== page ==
Every day is the day of the dead

Every day is the day of the dead.

It was just before 6am when the cat’s cries awoke me. I read somewhere that, statistically, more people die of heart attack at 6am than any other time of day. Was that damn cat trying to spare me the Reaper’s sickle, or did he want my eyes open to see its swing? Never can tell with cats. Nevertheless, the beast cried till I got up, socks, shirt and briefs to scrape out a can of shredded turkey and cheese to shut him the fuck up.

The sun was up, but the sky was grey. My neighbors were still asleep. I took a piss, then back to bed. My neck was stiff and I knew that I’d need to be drunk again before the end of the day.

When I opened my eyes again, it was 10am. The neighbors were up by then. The old man was warming up the car. He visited his wife’s grave every day. The car’s door chimed as he left it open. The radio played pop. I sat up and checked my email on my phone, charging bedside. There was no one left to love me. And the cat was crying again. Perhaps he has worms. Perhaps so too does my heart.

The fridge was bare, except for a half a wedge of brie, bottles of ketchup and a variety of mustards. There were also a few bottles of beer. You are never alone if there is always beer in your fridge.

I needed another piss. Then I pulled one of the cold green bottles. The crack and hiss is the loneliest of good mornings a soul may ever hear. But the fizz and burn going down fills all other voids.

I microwaved some oatmeal. Showered and went for a walk. At the corner I saw a young Indian woman. Her skin was dark. Her hair was pulled back into a tight ponytail. She avoided eye contact. Her feet sandaled and her stride was without sway or swagger. She went her way, I went mine. Where was she headed for? Where was I?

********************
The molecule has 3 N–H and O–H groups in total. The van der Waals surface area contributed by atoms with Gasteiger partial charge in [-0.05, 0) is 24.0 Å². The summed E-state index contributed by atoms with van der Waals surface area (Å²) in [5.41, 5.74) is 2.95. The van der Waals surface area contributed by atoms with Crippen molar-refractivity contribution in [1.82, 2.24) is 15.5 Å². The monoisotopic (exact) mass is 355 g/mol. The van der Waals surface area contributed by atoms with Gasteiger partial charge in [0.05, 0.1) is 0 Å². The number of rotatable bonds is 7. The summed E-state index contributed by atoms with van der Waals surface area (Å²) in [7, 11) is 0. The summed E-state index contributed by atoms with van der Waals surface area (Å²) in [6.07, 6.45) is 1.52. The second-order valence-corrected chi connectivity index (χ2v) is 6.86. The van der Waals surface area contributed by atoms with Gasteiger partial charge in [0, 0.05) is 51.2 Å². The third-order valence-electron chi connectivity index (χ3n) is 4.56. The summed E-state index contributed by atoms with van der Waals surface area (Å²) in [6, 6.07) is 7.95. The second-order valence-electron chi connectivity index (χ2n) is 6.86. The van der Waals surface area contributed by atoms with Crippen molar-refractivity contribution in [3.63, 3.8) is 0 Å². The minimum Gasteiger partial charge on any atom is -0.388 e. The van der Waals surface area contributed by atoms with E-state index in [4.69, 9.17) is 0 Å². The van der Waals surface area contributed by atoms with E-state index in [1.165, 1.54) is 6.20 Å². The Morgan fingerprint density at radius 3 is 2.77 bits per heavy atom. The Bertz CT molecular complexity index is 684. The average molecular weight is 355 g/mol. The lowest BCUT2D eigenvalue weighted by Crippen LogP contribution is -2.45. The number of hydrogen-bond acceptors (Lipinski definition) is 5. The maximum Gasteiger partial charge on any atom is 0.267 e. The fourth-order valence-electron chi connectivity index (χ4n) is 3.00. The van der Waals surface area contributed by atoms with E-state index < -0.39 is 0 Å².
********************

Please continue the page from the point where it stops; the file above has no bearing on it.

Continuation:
I ended up at the public library. I found an empty table upstairs, in the young adult section. It was early enough in the day that I wouldn’t have to worry about any kids. Yet, there were always the napping homeless and the hopeful pervs.

I scratched out a few lines in my notebook. Fought off my own heavy eyes trying to pull me into a public slumber. I gathered my things and headed back to the apartment.

More than half of another day I’d wasted.

I did the dishes. They’d waited in the sink for more lonely days than I could remember. The accomplished chore left me feeling entitled to a drink stiffer than beer.

I looked out the kitchen window. I could see the sky, no birds and the empty driveway. I saw myself pouring booze down my throat and I pulled the curtains shut.

It was getting close to dinner time. There’d be little more for me than the brie, beer and more tequila. But I’ve learned to make the most of what I’ve got, or what I’ve not.

I clicked on the radio and poured the drink I’d promised myself this morning. And I ignored the cat’s cries this time. Fuck him. I’ll see him again, or the Reaper, 6am tomorrow.

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About magnumturtle

I write fiction.
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